Outsourcing gets a change in size

Customers are moving away from big services deals to smaller, more specialised contracts. This often means deals being split up and offered to more than one firm.

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By  Caroline Denslow Published  May 15, 2005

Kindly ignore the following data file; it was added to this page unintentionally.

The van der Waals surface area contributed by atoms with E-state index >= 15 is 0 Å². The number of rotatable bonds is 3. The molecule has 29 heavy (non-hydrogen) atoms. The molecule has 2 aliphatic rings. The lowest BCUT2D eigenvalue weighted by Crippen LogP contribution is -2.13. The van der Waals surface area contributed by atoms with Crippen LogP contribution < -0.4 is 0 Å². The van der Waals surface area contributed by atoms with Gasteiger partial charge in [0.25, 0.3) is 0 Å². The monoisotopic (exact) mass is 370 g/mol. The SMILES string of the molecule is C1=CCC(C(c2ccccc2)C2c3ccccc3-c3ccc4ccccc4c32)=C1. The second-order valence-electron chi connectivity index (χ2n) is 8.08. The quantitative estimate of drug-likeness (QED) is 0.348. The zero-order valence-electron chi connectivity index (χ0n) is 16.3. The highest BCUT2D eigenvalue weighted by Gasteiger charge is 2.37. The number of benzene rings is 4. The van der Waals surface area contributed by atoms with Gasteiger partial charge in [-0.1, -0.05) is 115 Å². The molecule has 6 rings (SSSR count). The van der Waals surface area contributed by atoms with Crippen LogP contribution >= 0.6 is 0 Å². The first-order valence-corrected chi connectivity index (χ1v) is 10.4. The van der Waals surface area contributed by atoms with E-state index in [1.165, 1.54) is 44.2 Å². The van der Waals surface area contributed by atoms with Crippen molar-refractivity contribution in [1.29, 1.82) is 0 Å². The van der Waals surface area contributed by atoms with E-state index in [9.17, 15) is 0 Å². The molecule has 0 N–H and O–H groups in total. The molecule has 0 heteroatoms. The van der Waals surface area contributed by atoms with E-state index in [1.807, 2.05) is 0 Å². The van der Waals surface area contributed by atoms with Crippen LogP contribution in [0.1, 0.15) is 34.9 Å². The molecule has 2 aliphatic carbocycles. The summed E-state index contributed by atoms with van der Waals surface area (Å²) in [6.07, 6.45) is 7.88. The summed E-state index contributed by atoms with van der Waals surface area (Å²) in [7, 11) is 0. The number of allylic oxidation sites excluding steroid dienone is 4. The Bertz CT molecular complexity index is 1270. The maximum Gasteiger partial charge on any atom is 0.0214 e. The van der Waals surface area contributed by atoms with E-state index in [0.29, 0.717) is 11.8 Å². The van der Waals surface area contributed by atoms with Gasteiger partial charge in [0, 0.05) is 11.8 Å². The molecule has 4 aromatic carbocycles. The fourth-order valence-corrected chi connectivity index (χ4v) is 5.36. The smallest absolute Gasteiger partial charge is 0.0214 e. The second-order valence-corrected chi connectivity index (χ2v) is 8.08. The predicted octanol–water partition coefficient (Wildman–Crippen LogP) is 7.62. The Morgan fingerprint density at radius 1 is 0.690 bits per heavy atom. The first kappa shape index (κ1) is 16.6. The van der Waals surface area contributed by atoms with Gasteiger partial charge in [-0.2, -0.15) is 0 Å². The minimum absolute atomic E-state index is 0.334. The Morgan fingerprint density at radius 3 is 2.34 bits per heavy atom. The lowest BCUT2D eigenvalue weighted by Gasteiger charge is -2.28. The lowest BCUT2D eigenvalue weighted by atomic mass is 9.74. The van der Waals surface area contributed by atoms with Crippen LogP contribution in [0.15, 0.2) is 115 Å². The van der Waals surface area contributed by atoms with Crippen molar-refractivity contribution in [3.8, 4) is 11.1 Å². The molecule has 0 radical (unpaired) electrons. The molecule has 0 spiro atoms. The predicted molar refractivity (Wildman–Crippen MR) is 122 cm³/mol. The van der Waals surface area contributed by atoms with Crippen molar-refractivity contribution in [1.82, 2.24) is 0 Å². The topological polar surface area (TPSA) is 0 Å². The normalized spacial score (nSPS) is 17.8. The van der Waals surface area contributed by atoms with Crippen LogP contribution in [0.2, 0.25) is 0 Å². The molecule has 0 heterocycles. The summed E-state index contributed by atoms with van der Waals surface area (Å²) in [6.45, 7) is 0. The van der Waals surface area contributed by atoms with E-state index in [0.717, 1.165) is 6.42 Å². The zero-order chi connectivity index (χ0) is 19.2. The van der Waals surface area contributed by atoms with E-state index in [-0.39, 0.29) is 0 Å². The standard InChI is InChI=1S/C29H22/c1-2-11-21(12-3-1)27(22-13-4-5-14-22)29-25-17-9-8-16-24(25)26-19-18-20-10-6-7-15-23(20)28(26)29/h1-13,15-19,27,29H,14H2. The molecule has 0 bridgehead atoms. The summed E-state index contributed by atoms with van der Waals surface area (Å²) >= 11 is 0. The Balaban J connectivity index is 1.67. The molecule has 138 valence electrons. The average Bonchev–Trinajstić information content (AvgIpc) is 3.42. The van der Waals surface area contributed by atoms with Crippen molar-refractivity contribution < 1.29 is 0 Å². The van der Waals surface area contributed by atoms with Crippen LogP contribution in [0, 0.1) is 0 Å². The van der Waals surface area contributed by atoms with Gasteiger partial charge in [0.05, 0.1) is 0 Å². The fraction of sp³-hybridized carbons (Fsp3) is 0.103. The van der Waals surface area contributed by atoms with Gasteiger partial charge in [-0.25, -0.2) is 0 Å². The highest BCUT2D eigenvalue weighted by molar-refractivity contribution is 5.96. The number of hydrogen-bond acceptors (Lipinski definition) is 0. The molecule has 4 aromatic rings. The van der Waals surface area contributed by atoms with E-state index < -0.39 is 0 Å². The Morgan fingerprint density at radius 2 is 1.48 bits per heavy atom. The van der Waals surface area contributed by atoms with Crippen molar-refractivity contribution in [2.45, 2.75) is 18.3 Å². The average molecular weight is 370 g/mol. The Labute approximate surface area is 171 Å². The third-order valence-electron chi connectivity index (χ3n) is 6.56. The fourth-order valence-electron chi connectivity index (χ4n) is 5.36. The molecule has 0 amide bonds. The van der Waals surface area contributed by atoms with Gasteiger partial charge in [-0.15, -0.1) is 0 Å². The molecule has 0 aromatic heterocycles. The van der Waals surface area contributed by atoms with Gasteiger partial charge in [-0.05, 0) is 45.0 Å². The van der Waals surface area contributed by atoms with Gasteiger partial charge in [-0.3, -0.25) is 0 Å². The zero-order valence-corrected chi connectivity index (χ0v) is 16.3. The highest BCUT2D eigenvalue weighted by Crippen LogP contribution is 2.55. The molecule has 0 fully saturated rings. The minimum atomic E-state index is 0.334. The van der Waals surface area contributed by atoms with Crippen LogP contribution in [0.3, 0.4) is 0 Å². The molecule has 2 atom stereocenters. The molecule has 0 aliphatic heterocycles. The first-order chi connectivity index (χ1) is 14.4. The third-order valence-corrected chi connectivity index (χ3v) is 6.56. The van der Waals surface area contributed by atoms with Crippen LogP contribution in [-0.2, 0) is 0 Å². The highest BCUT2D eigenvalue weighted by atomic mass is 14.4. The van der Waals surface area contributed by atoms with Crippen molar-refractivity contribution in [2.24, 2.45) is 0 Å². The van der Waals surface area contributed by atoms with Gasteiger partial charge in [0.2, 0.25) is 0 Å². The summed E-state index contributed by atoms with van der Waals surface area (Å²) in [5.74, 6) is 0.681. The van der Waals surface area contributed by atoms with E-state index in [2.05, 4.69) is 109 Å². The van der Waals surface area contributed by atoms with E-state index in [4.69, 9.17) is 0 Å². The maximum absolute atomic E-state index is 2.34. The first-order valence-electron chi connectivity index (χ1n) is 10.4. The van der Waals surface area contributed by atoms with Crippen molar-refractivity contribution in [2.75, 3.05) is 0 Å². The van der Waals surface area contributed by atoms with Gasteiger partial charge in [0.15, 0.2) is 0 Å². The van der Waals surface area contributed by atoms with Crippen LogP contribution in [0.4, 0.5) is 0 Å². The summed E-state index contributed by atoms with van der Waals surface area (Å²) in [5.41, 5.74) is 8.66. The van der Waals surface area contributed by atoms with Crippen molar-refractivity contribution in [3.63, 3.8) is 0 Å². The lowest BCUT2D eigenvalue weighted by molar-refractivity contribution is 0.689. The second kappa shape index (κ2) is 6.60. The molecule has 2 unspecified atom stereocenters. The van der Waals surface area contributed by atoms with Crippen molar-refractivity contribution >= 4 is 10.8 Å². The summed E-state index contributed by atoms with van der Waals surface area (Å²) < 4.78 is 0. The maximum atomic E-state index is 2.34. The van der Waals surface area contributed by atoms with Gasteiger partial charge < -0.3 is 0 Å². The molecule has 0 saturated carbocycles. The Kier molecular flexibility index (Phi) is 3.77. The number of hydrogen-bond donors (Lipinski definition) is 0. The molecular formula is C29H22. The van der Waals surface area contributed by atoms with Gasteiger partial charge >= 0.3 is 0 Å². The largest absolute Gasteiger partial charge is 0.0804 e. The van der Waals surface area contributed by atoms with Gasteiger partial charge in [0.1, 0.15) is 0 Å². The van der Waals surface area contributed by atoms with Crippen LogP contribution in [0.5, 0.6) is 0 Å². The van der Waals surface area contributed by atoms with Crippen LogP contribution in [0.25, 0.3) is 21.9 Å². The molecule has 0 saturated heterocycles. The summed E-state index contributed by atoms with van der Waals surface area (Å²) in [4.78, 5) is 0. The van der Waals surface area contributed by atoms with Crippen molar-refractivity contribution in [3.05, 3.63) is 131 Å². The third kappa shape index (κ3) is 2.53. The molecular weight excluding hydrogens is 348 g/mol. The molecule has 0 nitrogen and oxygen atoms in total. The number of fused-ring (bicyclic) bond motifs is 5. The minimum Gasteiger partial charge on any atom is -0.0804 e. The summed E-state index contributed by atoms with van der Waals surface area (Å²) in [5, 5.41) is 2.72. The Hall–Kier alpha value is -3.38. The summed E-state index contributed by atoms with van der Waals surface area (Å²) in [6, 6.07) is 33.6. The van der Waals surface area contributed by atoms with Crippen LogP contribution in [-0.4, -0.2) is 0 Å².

|~|main_outsourcing_page01.jpg|~|The days of one services firm being chosen to supply all of a company’s outsourcing needs are numbered, it would seem from current trends in the market place. While the number of big deals being signed is steadily declining, the overall value of outsourcing contracts is rising, according to Datamontior figures.|~|In March this year, French automaker Renault announced three separate deals worth a combined US$790 million split between Atos Origin (for applications outsourcing), CSC (for network and server outsourcing), and Hewlett-Packard (for desktop management). A month later, UK financial services company Lloyds TSB announced a US$323 million deal with Fujitsu Services to outsource the management of its desktops. This followed close on the heels of a £500 million voice and data communications outsourcing deal Lloyds TSB signed with IBM at the end of last year. Consumer goods giant Procter & Gamble and high street chemist Boots have done the same previously, opting for multiple partners for their IT outsourcing projects. The trend that began a couple of years ago is now gaining ground fast. According to market analyst Datamonitor, the average size of deals in the US$600 billion global IT and BPO services sector has been shrinking for three consecutive quarters now. The figures are telling: the average size of contracts fell by 18% to US$68.9 million in the first quarter of this year compared to the same period last year. The number of deals, on the other hand, went up by 5%. Most of the growth happened in the US$1 million to US$100 million band. Deals of over US$1 billion came down from five to four, while deals of over US$100 million fell from 76 to 67. IT outsourcing itself is on the rise, though. “The number of deals as well as the overall spending on outsourcing has been increasing. Even the number of US$100-million-and-above deals has been quite robust,” says Nick Mayes, principal analyst and editor of Global Computing Services, Datamonitor. So what the fall in average deal size suggests is that clients are signing smaller, more focused deals with more than one supplier. “The decline in average deal value is partly due to the rise of multi-sourcing, where clients work with a number of best-of-breed IT services vendors, rather than a single outsourcer under a far-reaching mega-deal,” adds Mayes. The first generation of IT outsourcing that took place involved big players such as IBM, EDS and Accenture, who had the capabilities to pull off billion-dollar deals involving long periods of time. It was a close-knit club that bid for most large projects, and there were no challengers to their scale or size. “Indian software companies were never in the reckoning for the billion-dollar deals,” notes Sudha Kumar, chief executive officer, Prayag Consulting, a Bangalore-based consulting firm focused on high technology market-space. What they got was sub-contracted work from the big players. But, says Mayes, “there has been a general disillusionment with the first and second generation of IT outsourcing.” The reasons range from the difficulty of measuring the success of very long-term outsourcing contracts (since companies go through dramatic changes within that time-frame) to the concentration of risk that happens when you deal with one supplier. Companies now want to hedge the risk of outsourcing by involving more than one player, and also want to outsource depending on the capabilities of the vendor. It won’t be unusual, for instance, for companies in the US to outsource “system integration and implementation to a US vendor, move out remote management of infrastructure and application management to India, do high-end product development in Russia, product support in the Philippines and localisation for the A-Pac region in China,” explains Sabyasachi Satpathy, director of research, NeoIT. Another reason for the decline of the mega deal is the growing popularity of business process outsourcing, which often includes parts of a service that would have previously fallen under an IT outsourcing contract. For instance, customer relationship enhancement would have been outsourced to an IT services provider earlier. Today, customer relationship management (CRM) is one of the most outsourced business processes. Having found higher returns and value in outsourcing specific business processes, enterprises are moving away from the all-inclusive mega deal.||**||India service|~|main_outsourcing_page03.jpg|~|Lloyds TSB has recently signed a US$235 million outsourcing deal with FJS to manage its desktop systems, its second such major deal in recent months.|~|The direct beneficiaries of this trend have been the IT services companies in India, which have seen no let up in business coming their way. “Indian companies are only on the way up. We’ve seen some churn in clients, but have certainly not seen contracts shrinking,” says Ranu Vohra, chairman and managing director, Avendus Advisors. That is because Indian software companies that were never in the reckoning for the billion-dollar deals are seeing the market they play in expanding. “If you look at IBM, you’ll notice that new contracts are pretty flat in 2004 compared to 2003. It’s the tier two group, consisting of Indian firms and others such as Atos Origin in France and Affiliated Computer Sciences in Texas, that’s witnessing accelerated deal signing,” says Mayes. With respective annual revenues of US$46 billion and US$21 billion, IBM Global Services and EDS rank as the top two dogs in the IT services sector. Both have witnessed a drop in the value of new contracts they have won: while EDS’ new deal signings were down 5% to US$3.8 billion in the fourth quarter of 2004, as compared to the same period a year ago, IBM’s contracts were down 27% to US$12.7 billion in the same period. Indian firms are benefiting both from being part of the multi-sourcing deals, as well as from increased business process outsourcing. According to Nasscom, an association of Indian software companies, revenues from the export of IT outsourcing services grew by 27% to US$2.5 billion between 2003 and 2004, up from US$1.9 billion in 2002-03. Take a look across the Indian IT sector, and signs of growth are evident. Infosys, TCS and Wipro, three of the top tier firms in India, have already become members of the billion-dollar club, while many others have crossed the US$100million mark in terms of revenues. Jayesh Chakravarthi, vice president and head, marketing, MindTree Consulting, puts it in perspective: “Last year, if we did three or four deals that were US$2 million and above, this year the number would be ten.” MindTree grew at 90% last year, and is expecting to grow at over 60% this year. At Satyam, director and senior vice president of corporate strategy, Shailesh Shah, is very happy that “the average deal size has gone up by 15% to 20% in the last three to four quarters.” Another Indian firm, MphasiS, has also been seeing an increase in deal sizes. “Two of our larger multi-million dollar deals have happened in the last six months,” says Ravi Ramu, chief financial officer, MphasiS. Of the company’s US$175 million revenues in 2004-05, IT services outsourcing accounted for US$107 million, while the rest came from BPO. Having tested the waters with Indian software companies, the existing clients are coming back for round two with bigger deals. According to Subroto Bagchi, chief operating officer, MindTree Consulting: “Companies like GE/AIG who created the global development model are shifting from larger partners to mid-size companies. It is not about cost: it is about access, attention and agility that they seek from younger, mid-size partners.” As the low-cost global delivery model — implying cost and efficiency advantages from being present in a certain geographical area — gains recognition, clients are increasingly testing the offshoring component directly with Indian firms. Such is the momentum around offshoring that even companies like IBM and Accenture are furiously building up an offshore presence. IDC predicts that offshoring is set to grow to US$17 billion in revenues by 2008 — clocking a five-year compound annual growth rate (CAGR) of nearly 20%. The future looks interesting for the IT outsourcing industry, no matter in whose favour the balance shifts. The industry would clearly stop being the domain of a few large players, and could see the emergence of global multi-national players, not American, not Indian, but truly global in nature. The trend of clients moving away from handing over the entire IT infrastructure to a single supplier under a far-reaching deal, towards more selective outsourcing models, also seems here to stay, judging by the evidence. Clients look likely to go for consortia of best-of-breed suppliers to source IT management and support skills. There is no denying that there will continue to be a role for the big boys of IT outsourcing. After all, no Indian firm can match the scale of an IBM or EDS. But the big fish may increasingly be seen as the ‘lead partner’ in multi-sourced deals. Indian companies, on their part, will have to grow in terms of domain knowledge and consulting expertise, as well as ramp up their local presence in areas where their clients are. Who will win? Most likely, “companies that use inorganic growth as a tool to acquire domain capabilities or deliver geographies will be the ones able to ramp up fast,” says Vohra. IBM and EDS have already started down that route. IBM, in fact, has been uncharacteristically prolific in its M&A activity in the last 12 months, moving into insurance transaction processing with the purchase of Liberty Insurance Services, procurement outsourcing with KeyMRO, and finance and accounting outsourcing with the purchase of Equitant. For its part, EDS has acquired the human resources outsourcing operation of Towers Perrin. What is clear is that no single vendor is going to be doing everything for an enterprise, at least not for long. According to NeoIT, nearly 60 deals are up for renewal in 2005. It would be interesting to see how these deals will play out in the current context. They just could be the ones that will decide if the days of the mega deal are over.||**||